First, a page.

Growing up, my parents didn't make a fuss about their own birthdays, or Mother's Day, or Father's Day (altho each parent would be really good about helping us choose gifts for the other spouse: I've got three weeks of diary entries, aged 10, agonising over whether the nightgown and bathrobe set we'd chosen with my dad for my mother would go over big on Mother's Day, and the huge relief that 'she seemed to really like it.')
And Mr. Dot's parents are the same. So I had totally forgot til today that it was Father's Day, here, and in the States as well.
Where do I begin about my father. He looked like a cross between Cary Grant and Paul McCartney, had the wit and intelligence and charm of George Clooney and Paul Newman, who he came to resemble more in later years. Oh and very much the courtesy and kindness of Michael Palin.
In these shots, with his grandson (my nephew) Anders, he's wearing a jacket that is unlike his style. I don't remember him wearing red, his colours, like mine, were usually neutral, or shades of blue or turquoise (I've got a lot of his clothes: a great rust suede classic fifties bomber jacket, for example).
His style was pretty classic, but frankly, he'd look good in a plastic bag. He was physically fit, active, not at all obsessed about his appearance, not at all vain, but his hair was always perfectly parted, and neatly combed. Which is ironic that in these shots I took of them, it was mussed: probably by the wind, or playing with Anders. He was very much a hands on dad, an avid swimmer, tennis player, gardener (he was the original 'organic gardener', importing bugs in boxes from Japan that he explained were 'good bugs' who ate the 'bad bugs' in lieu of pesticides - everything he did, I'm realising now, was ahead of his time), enthusiastic amateur cook (he'd made these massive projects, like saving up stale bread to make bread pudding), a gifted teacher, professor, author, community leader, and he taught me so much, simply by being there to listen and support me. Every time life bumped me around a bit, he'd ask what was the 'learning experience'.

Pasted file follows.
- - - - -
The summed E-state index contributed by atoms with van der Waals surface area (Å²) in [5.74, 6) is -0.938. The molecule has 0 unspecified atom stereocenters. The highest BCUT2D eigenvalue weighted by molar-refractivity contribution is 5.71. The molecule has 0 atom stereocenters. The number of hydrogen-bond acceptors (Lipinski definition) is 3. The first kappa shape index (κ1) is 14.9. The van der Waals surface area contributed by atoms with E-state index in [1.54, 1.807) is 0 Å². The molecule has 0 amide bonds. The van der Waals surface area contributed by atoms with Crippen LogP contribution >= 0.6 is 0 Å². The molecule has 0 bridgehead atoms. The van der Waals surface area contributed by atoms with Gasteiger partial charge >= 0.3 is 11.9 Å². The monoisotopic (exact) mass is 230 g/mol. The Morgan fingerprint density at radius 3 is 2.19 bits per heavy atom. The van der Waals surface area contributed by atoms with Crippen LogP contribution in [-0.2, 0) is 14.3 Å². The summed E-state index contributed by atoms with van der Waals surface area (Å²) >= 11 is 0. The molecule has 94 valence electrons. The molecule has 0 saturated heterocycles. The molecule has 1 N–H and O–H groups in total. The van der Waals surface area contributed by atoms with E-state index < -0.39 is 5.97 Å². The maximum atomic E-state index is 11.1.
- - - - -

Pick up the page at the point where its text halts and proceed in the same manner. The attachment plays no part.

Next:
My father left this world on September 14th, 2003, but he has never left our family. He is a daily presence in our lives. And I know he hasn't left the countless friends he made along the way: he's just one of those magic people that touches everyone he meets. And I know that he is watching over me, and my sister and brother and of course, my mother, because when I did a search for these photos above, somehow an image by someone I do not know, with a file name that is just a series of numbers, appeared on my laptop:
The Buddhists believe we come back in human form over and over until we get it right. My last words to my father, who loved flying and wanted to be a pilot in World War Two, but who was too young, was to please come back and visit us again, as a bird. I see him all the time: he seems to be everywhere, watching over us.
Every time I see a father and daughter with that magic bond, I feel more sure than ever that whatever that bond is, it transcends our lives on this earth.
Happy Father's Day, dear Dad, and thank you.